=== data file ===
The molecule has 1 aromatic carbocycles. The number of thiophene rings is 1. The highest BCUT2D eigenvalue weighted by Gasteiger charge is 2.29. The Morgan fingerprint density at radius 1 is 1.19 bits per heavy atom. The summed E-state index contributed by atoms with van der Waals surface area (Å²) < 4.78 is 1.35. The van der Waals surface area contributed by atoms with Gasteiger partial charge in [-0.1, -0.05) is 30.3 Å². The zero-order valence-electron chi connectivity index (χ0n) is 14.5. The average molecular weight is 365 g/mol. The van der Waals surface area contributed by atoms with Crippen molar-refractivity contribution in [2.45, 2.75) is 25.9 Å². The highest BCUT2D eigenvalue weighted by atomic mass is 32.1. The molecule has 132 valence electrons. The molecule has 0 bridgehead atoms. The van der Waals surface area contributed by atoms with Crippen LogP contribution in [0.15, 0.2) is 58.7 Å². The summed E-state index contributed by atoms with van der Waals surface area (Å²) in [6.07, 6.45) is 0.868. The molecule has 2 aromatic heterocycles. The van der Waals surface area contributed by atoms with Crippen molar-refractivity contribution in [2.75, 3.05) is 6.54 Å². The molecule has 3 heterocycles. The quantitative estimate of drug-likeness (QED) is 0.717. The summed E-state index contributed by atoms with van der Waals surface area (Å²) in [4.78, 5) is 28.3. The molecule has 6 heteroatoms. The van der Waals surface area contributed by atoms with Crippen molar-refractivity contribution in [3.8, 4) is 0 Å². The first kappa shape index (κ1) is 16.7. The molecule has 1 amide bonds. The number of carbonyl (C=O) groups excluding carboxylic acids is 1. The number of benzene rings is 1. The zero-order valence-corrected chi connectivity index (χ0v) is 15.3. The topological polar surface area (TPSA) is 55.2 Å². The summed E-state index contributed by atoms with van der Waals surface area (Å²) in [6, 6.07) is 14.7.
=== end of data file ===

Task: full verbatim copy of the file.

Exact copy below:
The molecule has 1 aromatic carbocycles. The number of thiophene rings is 1. The highest BCUT2D eigenvalue weighted by Gasteiger charge is 2.29. The Morgan fingerprint density at radius 1 is 1.19 bits per heavy atom. The summed E-state index contributed by atoms with van der Waals surface area (Å²) < 4.78 is 1.35. The van der Waals surface area contributed by atoms with Gasteiger partial charge in [-0.1, -0.05) is 30.3 Å². The zero-order valence-electron chi connectivity index (χ0n) is 14.5. The average molecular weight is 365 g/mol. The van der Waals surface area contributed by atoms with Crippen molar-refractivity contribution in [2.45, 2.75) is 25.9 Å². The highest BCUT2D eigenvalue weighted by atomic mass is 32.1. The molecule has 132 valence electrons. The molecule has 0 bridgehead atoms. The van der Waals surface area contributed by atoms with Crippen LogP contribution in [0.15, 0.2) is 58.7 Å². The summed E-state index contributed by atoms with van der Waals surface area (Å²) in [6.07, 6.45) is 0.868. The molecule has 2 aromatic heterocycles. The van der Waals surface area contributed by atoms with Crippen molar-refractivity contribution in [2.75, 3.05) is 6.54 Å². The molecule has 3 heterocycles. The quantitative estimate of drug-likeness (QED) is 0.717. The summed E-state index contributed by atoms with van der Waals surface area (Å²) in [4.78, 5) is 28.3. The molecule has 6 heteroatoms. The van der Waals surface area contributed by atoms with Crippen molar-refractivity contribution in [3.8, 4) is 0 Å². The first kappa shape index (κ1) is 16.7. The molecule has 1 amide bonds. The number of carbonyl (C=O) groups excluding carboxylic acids is 1. The number of benzene rings is 1. The zero-order valence-corrected chi connectivity index (χ0v) is 15.3. The topological polar surface area (TPSA) is 55.2 Å². The summed E-state index contributed by atoms with van der Waals surface area (Å²) in [6, 6.07) is 14.7.